Language Arts

Julie - Bethel, Connecticut
Entered on January 30, 2008
Age Group: 30 - 50
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“The King is dead. Long live the King.”

I believe that Like the King, so follows the English language, which breeds generations of linguistic fads, only to be replaced by new, worse ones.

If you find yourself constantly reminding your children that if they use the word, “like” once more in addition to the 43 times they’ve already used it in the course of the past three sentences, all verbal communications will be banned in your home — then you’re living the fad. And do you think that threat would be a deterrent for them?

Children and adults over the age of 4 attending school or not and living in the United States are among those I associate with the word’s abuse. I’m not trying to infuse William Safire-esque entomological commentary about the evolution of “like” in the popular lexicon.

I’m just, like, so tired of hearing it.

To illustrate my point, here’s a typical, post-school-day report by a typical child – mine – about the events of a typical day. Reading it aloud heightens its full effect:

“So, it was, like, after lunch and we were, like outside and, like, playing tag and then he, like, fell, and I’m like, you should go to the nurse because it was, like really really bleeding…”

As the sole beneficiary of his monologue, I admit relishing my brief inclusion in my daughter’s day. I did, however, simultaneously restrain the impulse to scream through my clenched teeth, “stop saying ‘LIKE or I will gag you!’”

I don’t often give in to my predisposition toward grammatical dictatorship when I’m in a near hysterical state: in fact I avoid “correcting” my kids’ verbal idiosyncrasies and try to reward them instead for speaking correctly, even though they’re way beyond lollipops and stickers. And here’s an important point that speaks to the effectiveness of behavior modification in my home: I surrounded the word, “corrections” in quotations because I recall the guy who installed my Invisible Fence pet containment system some years ago, who then returned to upgrade it because it wasn’t stopping my dog from bolting away. He used “correct” as a euphemism for the electric jolt my dog would receive upon nearing the perimeter line

“How badly will the shock hurt her?” I asked, cringing while I watched my fantastically stupid German Shepard trot toward the ring of now hot-wired white flags encircling the property. She had been outfitted with a Frankenstein-like collar, so inured was she to the negative consequences of this learning process.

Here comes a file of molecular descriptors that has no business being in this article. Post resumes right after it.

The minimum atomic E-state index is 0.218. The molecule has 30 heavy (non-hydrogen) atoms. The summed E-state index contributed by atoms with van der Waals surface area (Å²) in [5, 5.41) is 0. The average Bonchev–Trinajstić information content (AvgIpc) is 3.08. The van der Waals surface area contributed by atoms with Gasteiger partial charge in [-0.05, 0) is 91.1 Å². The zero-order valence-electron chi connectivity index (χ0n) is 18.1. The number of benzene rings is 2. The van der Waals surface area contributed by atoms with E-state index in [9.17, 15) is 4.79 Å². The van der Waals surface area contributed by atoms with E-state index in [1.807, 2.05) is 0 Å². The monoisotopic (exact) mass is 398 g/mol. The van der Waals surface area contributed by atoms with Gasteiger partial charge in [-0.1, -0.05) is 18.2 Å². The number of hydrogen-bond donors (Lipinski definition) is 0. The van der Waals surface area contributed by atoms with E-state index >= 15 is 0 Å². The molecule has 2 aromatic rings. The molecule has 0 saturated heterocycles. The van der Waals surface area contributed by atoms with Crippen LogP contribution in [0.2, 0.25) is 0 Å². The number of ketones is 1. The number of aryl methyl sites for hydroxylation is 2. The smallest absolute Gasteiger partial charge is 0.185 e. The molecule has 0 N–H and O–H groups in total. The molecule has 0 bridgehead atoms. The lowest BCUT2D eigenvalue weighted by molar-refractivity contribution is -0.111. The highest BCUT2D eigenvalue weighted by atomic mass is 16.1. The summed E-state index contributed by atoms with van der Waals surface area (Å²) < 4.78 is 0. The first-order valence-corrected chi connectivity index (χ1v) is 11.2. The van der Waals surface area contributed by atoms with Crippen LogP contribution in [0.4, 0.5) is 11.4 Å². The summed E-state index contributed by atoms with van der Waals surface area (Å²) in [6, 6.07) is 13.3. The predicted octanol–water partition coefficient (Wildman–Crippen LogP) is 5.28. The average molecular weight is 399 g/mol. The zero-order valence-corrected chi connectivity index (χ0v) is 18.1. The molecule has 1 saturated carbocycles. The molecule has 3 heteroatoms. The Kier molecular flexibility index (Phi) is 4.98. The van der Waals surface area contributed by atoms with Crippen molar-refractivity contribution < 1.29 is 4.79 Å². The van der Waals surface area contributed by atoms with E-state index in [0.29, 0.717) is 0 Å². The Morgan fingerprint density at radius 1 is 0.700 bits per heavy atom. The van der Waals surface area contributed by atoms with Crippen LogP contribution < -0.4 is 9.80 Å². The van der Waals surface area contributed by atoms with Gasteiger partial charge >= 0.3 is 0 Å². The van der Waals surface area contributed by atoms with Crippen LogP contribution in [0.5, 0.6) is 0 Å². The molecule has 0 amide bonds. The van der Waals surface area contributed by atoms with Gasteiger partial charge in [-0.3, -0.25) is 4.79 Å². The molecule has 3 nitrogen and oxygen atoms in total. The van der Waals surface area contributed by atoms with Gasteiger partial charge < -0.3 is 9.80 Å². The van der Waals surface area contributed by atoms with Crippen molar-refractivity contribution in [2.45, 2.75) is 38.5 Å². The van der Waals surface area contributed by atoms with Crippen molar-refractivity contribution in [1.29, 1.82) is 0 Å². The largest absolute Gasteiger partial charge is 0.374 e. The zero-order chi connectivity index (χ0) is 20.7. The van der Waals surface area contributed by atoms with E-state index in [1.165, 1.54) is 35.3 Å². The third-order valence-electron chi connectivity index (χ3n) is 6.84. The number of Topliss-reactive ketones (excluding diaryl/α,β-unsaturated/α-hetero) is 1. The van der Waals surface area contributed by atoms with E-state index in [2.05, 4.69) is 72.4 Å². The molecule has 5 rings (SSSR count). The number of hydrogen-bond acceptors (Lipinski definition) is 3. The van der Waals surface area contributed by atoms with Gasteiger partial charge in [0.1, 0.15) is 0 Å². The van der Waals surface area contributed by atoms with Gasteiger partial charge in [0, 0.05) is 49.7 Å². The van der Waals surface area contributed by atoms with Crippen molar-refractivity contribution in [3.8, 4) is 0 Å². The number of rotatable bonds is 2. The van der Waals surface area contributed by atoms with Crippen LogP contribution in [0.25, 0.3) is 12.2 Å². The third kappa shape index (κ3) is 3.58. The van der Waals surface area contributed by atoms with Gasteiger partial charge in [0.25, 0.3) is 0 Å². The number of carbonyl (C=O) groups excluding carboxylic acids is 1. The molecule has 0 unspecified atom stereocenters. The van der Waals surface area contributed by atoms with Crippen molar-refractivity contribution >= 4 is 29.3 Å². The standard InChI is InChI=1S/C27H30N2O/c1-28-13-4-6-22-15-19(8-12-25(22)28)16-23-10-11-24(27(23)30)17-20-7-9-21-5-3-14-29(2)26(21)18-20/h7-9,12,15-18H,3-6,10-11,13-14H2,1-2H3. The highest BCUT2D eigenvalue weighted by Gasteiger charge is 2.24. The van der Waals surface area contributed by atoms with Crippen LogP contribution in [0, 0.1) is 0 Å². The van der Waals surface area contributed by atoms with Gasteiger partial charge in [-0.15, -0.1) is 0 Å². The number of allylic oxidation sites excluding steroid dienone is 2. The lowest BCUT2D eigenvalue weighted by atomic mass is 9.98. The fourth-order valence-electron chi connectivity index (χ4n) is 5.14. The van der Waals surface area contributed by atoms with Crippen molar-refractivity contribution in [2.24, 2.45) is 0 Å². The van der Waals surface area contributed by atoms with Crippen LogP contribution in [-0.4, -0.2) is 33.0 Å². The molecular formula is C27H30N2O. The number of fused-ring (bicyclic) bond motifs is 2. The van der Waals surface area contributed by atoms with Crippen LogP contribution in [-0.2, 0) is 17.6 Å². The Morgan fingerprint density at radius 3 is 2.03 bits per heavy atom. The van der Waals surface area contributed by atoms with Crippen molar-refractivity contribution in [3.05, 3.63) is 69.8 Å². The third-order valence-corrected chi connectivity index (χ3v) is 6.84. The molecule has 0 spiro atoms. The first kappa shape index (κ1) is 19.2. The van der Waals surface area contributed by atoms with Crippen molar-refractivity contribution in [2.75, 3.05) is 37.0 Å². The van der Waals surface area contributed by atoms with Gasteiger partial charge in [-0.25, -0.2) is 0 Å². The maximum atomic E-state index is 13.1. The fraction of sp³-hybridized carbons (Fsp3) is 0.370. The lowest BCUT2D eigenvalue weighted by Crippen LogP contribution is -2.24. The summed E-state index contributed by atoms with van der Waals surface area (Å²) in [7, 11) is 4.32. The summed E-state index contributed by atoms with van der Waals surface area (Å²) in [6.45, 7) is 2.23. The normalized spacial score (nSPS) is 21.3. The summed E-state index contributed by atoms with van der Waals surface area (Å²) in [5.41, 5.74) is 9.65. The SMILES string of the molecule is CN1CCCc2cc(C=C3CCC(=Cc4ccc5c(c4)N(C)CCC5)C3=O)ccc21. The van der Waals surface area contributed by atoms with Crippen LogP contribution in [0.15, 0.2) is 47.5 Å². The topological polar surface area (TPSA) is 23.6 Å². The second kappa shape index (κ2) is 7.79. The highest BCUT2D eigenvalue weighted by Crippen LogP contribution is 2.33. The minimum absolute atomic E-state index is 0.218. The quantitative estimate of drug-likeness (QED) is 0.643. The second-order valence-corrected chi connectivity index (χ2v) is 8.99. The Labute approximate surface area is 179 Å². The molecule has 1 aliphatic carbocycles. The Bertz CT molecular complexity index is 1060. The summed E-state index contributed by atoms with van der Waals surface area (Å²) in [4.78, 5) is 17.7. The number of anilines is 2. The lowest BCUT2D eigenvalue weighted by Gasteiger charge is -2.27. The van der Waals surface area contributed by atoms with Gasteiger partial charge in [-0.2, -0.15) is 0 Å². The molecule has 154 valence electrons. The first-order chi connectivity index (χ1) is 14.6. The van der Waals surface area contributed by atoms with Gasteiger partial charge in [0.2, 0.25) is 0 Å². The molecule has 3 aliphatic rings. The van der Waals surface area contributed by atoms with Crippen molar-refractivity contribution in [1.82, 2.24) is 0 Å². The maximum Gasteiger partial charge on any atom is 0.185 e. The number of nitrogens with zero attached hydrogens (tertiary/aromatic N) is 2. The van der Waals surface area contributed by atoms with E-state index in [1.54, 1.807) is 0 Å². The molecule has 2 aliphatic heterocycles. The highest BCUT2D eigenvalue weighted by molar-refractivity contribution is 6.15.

“After she’s corrected a few times with that higher voltage, he said, chuckling with the thought of my dog’s impending electrocution, she won’t go near the line again.”

Thus my aversion to correcting.

So, I’ve done my best to alter my children’s use of the word, particularly on the negative side of the learning reinforcement spectrum. I’ll threaten, for example, “Stop it or I won’t give you allowance until you’re 35.” It’s even less menacing when I say it to them.

The state of language comes down to an age-old question: did my generation speak that way in its youth? I wonder if the word “like” even existed when I was young. It’s a possibility because so many essential things didn’t exist when I was a child that inhabit in my children’s everyday orbit, including the Internet, whose daily role in their lives is on par with oxygenation and hydration; cell phones, On Demand cable television service and Cup ‘O’ Noodles soup.

And now that I’ve all but resigned myself to the never-ending recurrence of “like,” a new word has melted its way into the vernacular, expediting my foreshortening trip to linguistic insanity. It’s the phrase, “I’m all…”

Here’s another example of that typical child relating another typical event. Again, reading it aloud enhances its maddening effect: “So, we’re out on the playground, and I’m all, ‘you fell,’ and he’s all, ‘I’m bleeding,’ and I’m all, ‘you’d better go to the nurse…’” Am I wrong or is that quirky little twist more irritating than “like?”

While I’m here, I’d like to address another anomaly that exists in the linguistic realm, in the form of a valid question: Why must just about everyone end declarative sentences with a question? I’m calling his “up-talking,” and I chafe at its chronic overuse. Here’s my last example of a typical person (in this case not related to me), describing a typical event in her day: “You wouldn’t believe how long it took for me to get across town today?” To which I responded, “Are you asking me or telling me?”

The venerable comedian, Robert Klein once commented on southerners’ proclivity to end statements with question-like lilts. His riff concluded that the Confederate Army lost the Civil War because when the generals initiated battles, they shouted, “Charge??!!” According to Mr. Klein, none of the soldiers knew if the generals were telling them or asking them.

The state of the Union might not be resting on it, but the equivocation of the English language is an easy way to sidestep certainty of thought, just in case the recipient might disagree with the statement. It’s not necessarily deliberate – it’s just turned into a singsong habit that makes the speaker seem, well, nicer.

I don’t have (too much of) a problem being nicer, at least where speaking is concerned, but I believe that people must choose their battles or they’ll always run around with their swords drawn (look what happened to the generals).

So, I’ll continue my vain attempts to “correct” my children’s verbiage, although I believe it’s as fruitless as redressing a dead Civil War general.

I guess I’m all, the King is, like, dead?

Um, are you asking me or telling me?